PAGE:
In 1981 the Düsseldorf band Die Krupps (Jürgen Engler, Bernward Malaka, Ralf Dörper) released “Stahlwerksinfonie” (Steelworks Symphony) mixing EBM and industrial rock. 35 years later, a new version of “Stahlwerkrequiem” is hitting the shops, recorded with Krautrock musicians Mani Neumeier (Guru Guru), Jean-Hervé Peron and Zappi Diermaier (Faust), Pyrolator (Der Plan) and US postrock musician Scott Telles.
Jürgen Engler recalls: “The idea was to do the impossible, reinvent the wheel and create something which had never been done before. When Bernward Malaka and I came up with the idea for the “Stahlwerksinfonie”, we had little knowledge of the experimental excursions of early Krautrockers like Guru Guru or Faust. Those bands had been at the forefront of a musical revolution inspired by Jazz, Free Jazz, Frank Zappa, Jimi Hendrix and the worldwide escalation of conflicts in 1968.
Our approach was modern, industrial and purely atonal. We wanted to push the envelope of musical boundaries. Listening to Lou Reed’s “Metal Machine Music” almost every day, the “Stahlwerksinfonie” turned out as unconventional, radical and dark as intended, with the shows usually ending in total chaos. Mission accomplished.
As I started digging deeper into the past of early 70s German Underground music in the late 80s, I discovered that there were bands who had also tried to break away from the musical past and explore the possibilities of ambience and noise, like Cluster. Their song “Live in der Fabrik” from the 1972 album “Cluster II” can be called the forerunner of what was to become Industrial in the early 1980s. Had I been aware of the track in 1980, I would have probably stepped back from the idea of doing the “Stahlwerksinfonie”. Fortunately I did not. Many years later, in the meantime having produced records and become friends with some of the original Krautrock artists, like Mani Neumeier of Guru Guru, Jean-Hervé Peron and Zappi Diermaier of Faust, Dieter Moebius of Cluster, Chris Karrer of Amon Düül, the idea grew on me to record an all new version of the “Stahlwerksinfonie”.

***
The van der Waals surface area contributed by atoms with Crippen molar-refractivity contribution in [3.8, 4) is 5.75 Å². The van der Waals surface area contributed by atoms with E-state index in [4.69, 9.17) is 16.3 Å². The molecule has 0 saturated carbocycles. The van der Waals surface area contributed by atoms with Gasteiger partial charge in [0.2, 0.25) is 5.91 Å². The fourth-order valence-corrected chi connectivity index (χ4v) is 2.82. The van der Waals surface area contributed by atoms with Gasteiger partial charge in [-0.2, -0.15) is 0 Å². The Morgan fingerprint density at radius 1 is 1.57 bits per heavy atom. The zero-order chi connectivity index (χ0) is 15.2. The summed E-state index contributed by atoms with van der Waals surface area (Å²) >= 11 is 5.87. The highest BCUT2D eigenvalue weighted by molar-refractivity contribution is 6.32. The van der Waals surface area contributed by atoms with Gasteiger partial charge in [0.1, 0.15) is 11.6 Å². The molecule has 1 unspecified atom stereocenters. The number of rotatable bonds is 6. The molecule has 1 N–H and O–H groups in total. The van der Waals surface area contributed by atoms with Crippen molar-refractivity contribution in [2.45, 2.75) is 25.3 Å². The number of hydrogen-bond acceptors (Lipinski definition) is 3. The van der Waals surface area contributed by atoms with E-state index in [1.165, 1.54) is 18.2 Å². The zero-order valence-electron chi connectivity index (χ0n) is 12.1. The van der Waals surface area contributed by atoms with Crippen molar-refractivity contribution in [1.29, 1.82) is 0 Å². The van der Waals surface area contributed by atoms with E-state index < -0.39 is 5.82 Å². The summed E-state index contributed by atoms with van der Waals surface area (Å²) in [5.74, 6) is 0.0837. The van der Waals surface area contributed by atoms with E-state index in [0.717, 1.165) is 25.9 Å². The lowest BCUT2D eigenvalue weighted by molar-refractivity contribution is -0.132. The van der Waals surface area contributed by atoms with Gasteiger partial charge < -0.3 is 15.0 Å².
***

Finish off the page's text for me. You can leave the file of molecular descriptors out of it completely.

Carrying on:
What could be more inspiring than bringing together some of those free spirited minds? I told Mani about it when he came to visit me in the U.S. He liked my plan, and so we went ahead and recorded the basics together with Scott Telles from Texan Postrock bands My Education and ST37. The sessions had the same intensity as the recording session at Can’s Inner Space studio in 1981, where the original Stahlwerksinfonie was recorded. After the tracks were mixed, we brainstormed over who would be the perfect addition to the project. We immediately thought of Jean- Hervé and Zappi of Faust, and also of an old friend from early Düsseldorf Punk days, Pyrolator. He would be the missing link between early avant-garde and the later electronic Die Krupps. Full circle.”
In related news, don’t forget the “The Remix Wars” by Die Krupps vs Front Line Assembly which has now been remastered and re-released on vinyl!
Since you’re here … … we have a small favour to ask. More people are reading Side-Line Magazine than ever but advertising revenues across the media are falling fast. And unlike many news organisations, we haven’t put up a paywall – we want to keep our journalism as open as we can. So you can see why we need to ask for your help. Side-Line’s independent journalism takes a lot of time, money and hard work to produce. But we do it because we want to push the artists we like and who are equally fighting to survive. If everyone who reads our reporting, who likes it, helps fund it, our future would be much more secure. For as little as 2 US$, you can support Side-Line Magazine – and it only takes a minute. Thank you. The donations are safely powered by Paypal.